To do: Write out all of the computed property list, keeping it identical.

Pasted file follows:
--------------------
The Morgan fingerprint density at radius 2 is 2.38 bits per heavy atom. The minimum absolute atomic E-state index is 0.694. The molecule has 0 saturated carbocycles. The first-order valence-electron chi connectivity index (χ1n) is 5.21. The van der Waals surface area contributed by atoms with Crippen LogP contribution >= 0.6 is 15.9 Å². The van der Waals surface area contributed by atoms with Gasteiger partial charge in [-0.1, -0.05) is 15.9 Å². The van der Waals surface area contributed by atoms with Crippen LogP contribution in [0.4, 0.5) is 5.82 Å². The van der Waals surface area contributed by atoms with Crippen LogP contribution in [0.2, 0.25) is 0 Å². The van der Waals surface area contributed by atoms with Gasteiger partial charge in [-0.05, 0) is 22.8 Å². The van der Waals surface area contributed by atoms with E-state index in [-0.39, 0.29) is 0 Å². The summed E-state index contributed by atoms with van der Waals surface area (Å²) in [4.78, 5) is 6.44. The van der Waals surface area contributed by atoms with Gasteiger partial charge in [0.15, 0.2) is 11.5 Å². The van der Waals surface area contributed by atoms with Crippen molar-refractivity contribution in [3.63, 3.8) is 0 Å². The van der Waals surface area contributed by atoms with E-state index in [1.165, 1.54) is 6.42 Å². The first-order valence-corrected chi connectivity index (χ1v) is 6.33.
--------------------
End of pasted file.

The Morgan fingerprint density at radius 2 is 2.38 bits per heavy atom. The minimum absolute atomic E-state index is 0.694. The molecule has 0 saturated carbocycles. The first-order valence-electron chi connectivity index (χ1n) is 5.21. The van der Waals surface area contributed by atoms with Crippen LogP contribution >= 0.6 is 15.9 Å². The van der Waals surface area contributed by atoms with Gasteiger partial charge in [-0.1, -0.05) is 15.9 Å². The van der Waals surface area contributed by atoms with Crippen LogP contribution in [0.4, 0.5) is 5.82 Å². The van der Waals surface area contributed by atoms with Crippen LogP contribution in [0.2, 0.25) is 0 Å². The van der Waals surface area contributed by atoms with Gasteiger partial charge in [-0.05, 0) is 22.8 Å². The van der Waals surface area contributed by atoms with E-state index in [-0.39, 0.29) is 0 Å². The summed E-state index contributed by atoms with van der Waals surface area (Å²) in [4.78, 5) is 6.44. The van der Waals surface area contributed by atoms with Gasteiger partial charge in [0.15, 0.2) is 11.5 Å². The van der Waals surface area contributed by atoms with Crippen molar-refractivity contribution in [3.63, 3.8) is 0 Å². The van der Waals surface area contributed by atoms with E-state index in [1.165, 1.54) is 6.42 Å². The first-order valence-corrected chi connectivity index (χ1v) is 6.33.